A Tale of the Aging Brain
I LOVE learning and I frequently attend different conferences to benefit my practice, patients and my brain. This past weekend, I completed The Development and Aging of the Brain by Dr. Datis Kharrazian.
Now, I would like to share what I learned WITH YOU!
Breaking News: Dementia is NOT a normal sign of aging. Dementia is caused by an illness of the brain affecting: memory, thinking, behavior and the ability to perform everyday activities. Dementia is progressive and while brain cells never grown back, there ARE evidence-based interventions that may slow progression. Every 3 seconds, there is one new case of dementia in the world (1); what are we doing to preserve these beautiful brains?
Memory loss, difficulty learning new things, bad with directions, not being able to read as long as you used to; I caution us to not attribute these symptoms to ‘getting old,’ but rather inspire action.
The brain is made up of nerve cells called, the neuron. This neuron is a complex cell whose function depends on lifestyle factors; diet, stress and exercise. Our neurons are precious and once we lose them, they’re gone forever. Understanding the physiology of the nerve can give us insight into how we can support it.
The neuron is made of a cell body that is encompassed by a fatty membrane made of phospholipids. In fact, 60% of the brain is made up of phospholipids! DHA (docosahexaenoic acid) found mainly in fatty fish like salmon, tuna, and mackerel and mother’s milk, is required for normal brain function in adults (2). Further, fats found in sesame seeds, namely sesamin and sesamolin, were also found to protect the brain of rodents in several studies (3,4). Consuming the right kind of fats in your diet can support healthy brain cell function.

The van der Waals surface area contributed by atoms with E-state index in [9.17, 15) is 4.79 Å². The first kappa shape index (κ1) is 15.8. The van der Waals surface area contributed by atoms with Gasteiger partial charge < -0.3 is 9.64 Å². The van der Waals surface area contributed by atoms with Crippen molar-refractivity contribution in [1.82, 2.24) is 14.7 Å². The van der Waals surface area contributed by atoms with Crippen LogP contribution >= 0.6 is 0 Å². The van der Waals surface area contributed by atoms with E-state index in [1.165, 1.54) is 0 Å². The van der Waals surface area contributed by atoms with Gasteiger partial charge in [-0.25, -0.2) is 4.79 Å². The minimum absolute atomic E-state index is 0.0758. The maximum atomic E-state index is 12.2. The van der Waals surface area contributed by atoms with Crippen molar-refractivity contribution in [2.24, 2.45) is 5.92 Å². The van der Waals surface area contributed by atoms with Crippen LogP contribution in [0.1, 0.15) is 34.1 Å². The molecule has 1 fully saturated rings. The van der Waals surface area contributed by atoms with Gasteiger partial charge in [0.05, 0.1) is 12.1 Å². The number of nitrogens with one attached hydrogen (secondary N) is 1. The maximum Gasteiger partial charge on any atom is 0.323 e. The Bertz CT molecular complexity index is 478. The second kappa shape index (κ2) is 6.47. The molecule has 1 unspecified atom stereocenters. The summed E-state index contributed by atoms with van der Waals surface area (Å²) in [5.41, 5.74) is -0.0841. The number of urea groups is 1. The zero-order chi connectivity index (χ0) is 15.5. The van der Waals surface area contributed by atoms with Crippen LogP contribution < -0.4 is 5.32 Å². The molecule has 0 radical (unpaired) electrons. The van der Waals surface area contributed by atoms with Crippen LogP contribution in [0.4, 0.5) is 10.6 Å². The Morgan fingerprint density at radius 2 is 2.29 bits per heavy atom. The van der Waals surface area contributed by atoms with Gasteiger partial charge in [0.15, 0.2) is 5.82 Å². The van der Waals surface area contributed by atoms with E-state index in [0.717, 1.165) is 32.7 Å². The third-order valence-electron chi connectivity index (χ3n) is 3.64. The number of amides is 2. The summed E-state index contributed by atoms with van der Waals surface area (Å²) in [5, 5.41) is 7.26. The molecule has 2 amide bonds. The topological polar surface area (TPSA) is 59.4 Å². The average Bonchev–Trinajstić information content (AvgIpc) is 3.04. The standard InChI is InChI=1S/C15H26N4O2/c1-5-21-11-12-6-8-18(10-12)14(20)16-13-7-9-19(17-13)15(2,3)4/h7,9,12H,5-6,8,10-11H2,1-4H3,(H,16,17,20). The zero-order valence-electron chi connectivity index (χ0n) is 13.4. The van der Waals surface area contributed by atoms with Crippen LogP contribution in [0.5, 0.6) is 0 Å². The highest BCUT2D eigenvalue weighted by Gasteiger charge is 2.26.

A cell’s function is dependent on its ability to make energy. Without energy, the cell is not able to recharge and it dies. Energy production occurs in the mitochondria (AKA POWERHOUSE) of the cell. Therefore, supporting mitochondrial function supports brain health. Feeding older rats with mitochondrial decay alpha-lipoic acid (ALA) and acetyl-l-carnitine partially restored age-associated mitochondrial dysfunction to levels of young rats (5). This means - older rats can make more energy and protect their brain cells from dying when treated with ALA and acetyl-l-carnitine.
I commonly see low blood pressure accompanied with symptoms like brain fog. Our brains are dependent on blood to bring it oxygen and nutrients. Without appropriate blood flow, function is compromised. Concurrently, as we age, our vessels tend to become harder and inflamed, inhibiting that flow. Phytochemicals like Huperzine A from Chinese club moss and ginkgolides from gingko, can support proper blood flow and protect nerve cells (6).
Never stop learning! If you are concerned about brain function, don’t delay and schedule an appointment to see how this medicine can be applied to you.